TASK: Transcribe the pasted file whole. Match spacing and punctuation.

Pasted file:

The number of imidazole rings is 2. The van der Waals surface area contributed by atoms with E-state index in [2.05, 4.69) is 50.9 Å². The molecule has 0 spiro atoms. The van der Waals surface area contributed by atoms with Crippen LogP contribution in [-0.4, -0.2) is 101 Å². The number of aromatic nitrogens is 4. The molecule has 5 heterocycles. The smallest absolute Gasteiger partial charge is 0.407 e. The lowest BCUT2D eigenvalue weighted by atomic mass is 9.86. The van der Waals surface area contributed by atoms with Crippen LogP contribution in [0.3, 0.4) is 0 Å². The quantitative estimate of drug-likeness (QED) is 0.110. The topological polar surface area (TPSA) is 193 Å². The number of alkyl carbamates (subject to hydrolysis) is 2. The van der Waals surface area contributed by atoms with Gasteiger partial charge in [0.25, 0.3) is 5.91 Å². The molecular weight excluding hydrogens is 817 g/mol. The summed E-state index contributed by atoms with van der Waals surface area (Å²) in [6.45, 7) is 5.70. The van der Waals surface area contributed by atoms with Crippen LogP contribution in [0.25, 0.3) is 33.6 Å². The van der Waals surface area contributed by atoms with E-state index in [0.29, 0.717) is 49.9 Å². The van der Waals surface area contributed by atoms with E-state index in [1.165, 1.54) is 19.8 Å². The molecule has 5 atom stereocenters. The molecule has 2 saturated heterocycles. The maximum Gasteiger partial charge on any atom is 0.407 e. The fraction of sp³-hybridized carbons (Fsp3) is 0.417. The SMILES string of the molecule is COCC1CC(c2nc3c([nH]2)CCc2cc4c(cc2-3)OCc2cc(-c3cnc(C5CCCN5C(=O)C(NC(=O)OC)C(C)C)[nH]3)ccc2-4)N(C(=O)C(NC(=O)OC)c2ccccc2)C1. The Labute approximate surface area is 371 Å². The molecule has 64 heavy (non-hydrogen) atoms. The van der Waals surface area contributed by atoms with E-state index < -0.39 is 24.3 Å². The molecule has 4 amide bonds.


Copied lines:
The number of imidazole rings is 2. The van der Waals surface area contributed by atoms with E-state index in [2.05, 4.69) is 50.9 Å². The molecule has 0 spiro atoms. The van der Waals surface area contributed by atoms with Crippen LogP contribution in [-0.4, -0.2) is 101 Å². The number of aromatic nitrogens is 4. The molecule has 5 heterocycles. The smallest absolute Gasteiger partial charge is 0.407 e. The lowest BCUT2D eigenvalue weighted by atomic mass is 9.86. The van der Waals surface area contributed by atoms with Crippen LogP contribution in [0.3, 0.4) is 0 Å². The quantitative estimate of drug-likeness (QED) is 0.110. The topological polar surface area (TPSA) is 193 Å². The number of alkyl carbamates (subject to hydrolysis) is 2. The van der Waals surface area contributed by atoms with Gasteiger partial charge in [0.25, 0.3) is 5.91 Å². The molecular weight excluding hydrogens is 817 g/mol. The summed E-state index contributed by atoms with van der Waals surface area (Å²) in [6.45, 7) is 5.70. The van der Waals surface area contributed by atoms with Crippen LogP contribution in [0.25, 0.3) is 33.6 Å². The van der Waals surface area contributed by atoms with E-state index in [0.29, 0.717) is 49.9 Å². The van der Waals surface area contributed by atoms with E-state index in [1.165, 1.54) is 19.8 Å². The molecule has 5 atom stereocenters. The molecule has 2 saturated heterocycles. The maximum Gasteiger partial charge on any atom is 0.407 e. The fraction of sp³-hybridized carbons (Fsp3) is 0.417. The SMILES string of the molecule is COCC1CC(c2nc3c([nH]2)CCc2cc4c(cc2-3)OCc2cc(-c3cnc(C5CCCN5C(=O)C(NC(=O)OC)C(C)C)[nH]3)ccc2-4)N(C(=O)C(NC(=O)OC)c2ccccc2)C1. The Labute approximate surface area is 371 Å². The molecule has 64 heavy (non-hydrogen) atoms. The van der Waals surface area contributed by atoms with E-state index < -0.39 is 24.3 Å². The molecule has 4 amide bonds.